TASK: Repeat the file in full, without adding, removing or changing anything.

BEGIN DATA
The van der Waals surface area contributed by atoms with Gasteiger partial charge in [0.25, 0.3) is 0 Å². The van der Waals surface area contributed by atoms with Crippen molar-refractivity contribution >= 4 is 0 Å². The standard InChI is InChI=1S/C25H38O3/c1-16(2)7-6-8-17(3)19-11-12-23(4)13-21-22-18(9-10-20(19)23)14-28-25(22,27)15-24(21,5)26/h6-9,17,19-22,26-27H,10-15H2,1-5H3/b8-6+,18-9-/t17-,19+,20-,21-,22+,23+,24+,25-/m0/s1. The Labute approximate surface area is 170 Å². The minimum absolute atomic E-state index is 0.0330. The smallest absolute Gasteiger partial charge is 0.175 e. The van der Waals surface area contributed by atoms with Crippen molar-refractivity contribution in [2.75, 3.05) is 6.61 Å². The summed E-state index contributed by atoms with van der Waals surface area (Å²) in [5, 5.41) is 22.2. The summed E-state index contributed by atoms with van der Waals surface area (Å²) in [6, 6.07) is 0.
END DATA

The van der Waals surface area contributed by atoms with Gasteiger partial charge in [0.25, 0.3) is 0 Å². The van der Waals surface area contributed by atoms with Crippen molar-refractivity contribution >= 4 is 0 Å². The standard InChI is InChI=1S/C25H38O3/c1-16(2)7-6-8-17(3)19-11-12-23(4)13-21-22-18(9-10-20(19)23)14-28-25(22,27)15-24(21,5)26/h6-9,17,19-22,26-27H,10-15H2,1-5H3/b8-6+,18-9-/t17-,19+,20-,21-,22+,23+,24+,25-/m0/s1. The Labute approximate surface area is 170 Å². The minimum absolute atomic E-state index is 0.0330. The smallest absolute Gasteiger partial charge is 0.175 e. The van der Waals surface area contributed by atoms with Crippen molar-refractivity contribution in [2.75, 3.05) is 6.61 Å². The summed E-state index contributed by atoms with van der Waals surface area (Å²) in [5, 5.41) is 22.2. The summed E-state index contributed by atoms with van der Waals surface area (Å²) in [6, 6.07) is 0.